Sunday, February 28, 2010

adventures in bookselling, part 2

This is my continuing commentary on the sometimes quirky experiences that are part and parcel of spending one’s working life as a bookseller for a large chain.

When the weather is cold and rainy in Florida, as it was yesterday, the store tends to be extremely crowded. When it is a Saturday, the kids department—my department—is a zoo.

In addition to the actual shoppers with kids, kids off from school, non-custodial parents in search of a free time waster, there are those who treat the section as in indoor playground. People who haven’t a clue as to appropriate behavior in a bookstore, or the difference between such a store and a library.

So I was coming to the close of a particularly stressful day, counting the minutes until the end of my shift, when a burly, boisterous young boy and his mom came in. The lad, who turned out to be an extremely large 5-year old, demanded in a booming voice that I show him the “romance books.”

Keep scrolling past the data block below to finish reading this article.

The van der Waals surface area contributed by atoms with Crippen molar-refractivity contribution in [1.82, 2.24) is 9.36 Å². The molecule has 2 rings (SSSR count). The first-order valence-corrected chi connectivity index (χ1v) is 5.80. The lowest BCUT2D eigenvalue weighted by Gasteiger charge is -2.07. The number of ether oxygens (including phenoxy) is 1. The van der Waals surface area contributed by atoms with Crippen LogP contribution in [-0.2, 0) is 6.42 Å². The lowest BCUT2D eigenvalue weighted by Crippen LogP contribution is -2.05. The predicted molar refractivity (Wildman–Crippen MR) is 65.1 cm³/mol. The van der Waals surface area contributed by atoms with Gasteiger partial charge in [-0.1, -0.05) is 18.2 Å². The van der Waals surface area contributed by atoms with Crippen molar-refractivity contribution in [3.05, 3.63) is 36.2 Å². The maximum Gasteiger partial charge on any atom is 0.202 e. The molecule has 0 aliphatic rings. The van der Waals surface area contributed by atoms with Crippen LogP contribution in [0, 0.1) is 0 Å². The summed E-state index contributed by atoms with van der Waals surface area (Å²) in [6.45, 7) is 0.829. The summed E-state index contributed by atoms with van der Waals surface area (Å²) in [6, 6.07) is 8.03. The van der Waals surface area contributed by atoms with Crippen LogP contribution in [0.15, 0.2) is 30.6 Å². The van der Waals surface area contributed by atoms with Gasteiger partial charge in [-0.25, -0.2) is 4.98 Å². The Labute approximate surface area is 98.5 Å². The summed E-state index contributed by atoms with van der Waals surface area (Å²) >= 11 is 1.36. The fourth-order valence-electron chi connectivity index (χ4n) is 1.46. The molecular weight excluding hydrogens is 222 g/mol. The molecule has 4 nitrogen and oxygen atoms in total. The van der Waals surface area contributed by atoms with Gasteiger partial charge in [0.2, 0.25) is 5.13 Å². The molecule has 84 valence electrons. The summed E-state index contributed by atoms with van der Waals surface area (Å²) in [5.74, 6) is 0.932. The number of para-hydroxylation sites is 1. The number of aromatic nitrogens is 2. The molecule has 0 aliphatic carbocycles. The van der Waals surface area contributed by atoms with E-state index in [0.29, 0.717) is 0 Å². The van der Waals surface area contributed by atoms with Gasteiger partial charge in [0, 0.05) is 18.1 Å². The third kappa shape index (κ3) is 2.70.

“Is there any particular author you have in mind?” I replied, with a glance at his mom, both of us suppressing a smile.

“NO, I just want the falling in love books.”

I look up at his mom, commenting he is certainly an evolved young man. She laughs.

She explains his sister reads to him and he has heard of the Twilight books, knows teenage girls like those books, and he likes teenage girls.

The youngster loudly rejects my suggestions of books like Cinderella, as “baby books.” I usher him over to the classics section, where we have abridged versions for younger children. I try Little Women, (It has four GOOD LOOKING teenage girls, says his mom.) No go. The same with Anne of Green Gables.

Then he spots his choice: Dracula. Very discerning. The original vampire story which some scholars do consider a love story, certainly a precursor to the Twilight saga.

He leaves happy, as do I.

1 comment:

Ellen said...

Very funny! Worked late tonight and have to go in for the meeting in a.m., so I can't finish reading the others. What a handful that Mom is going to have in the coming years. Ellen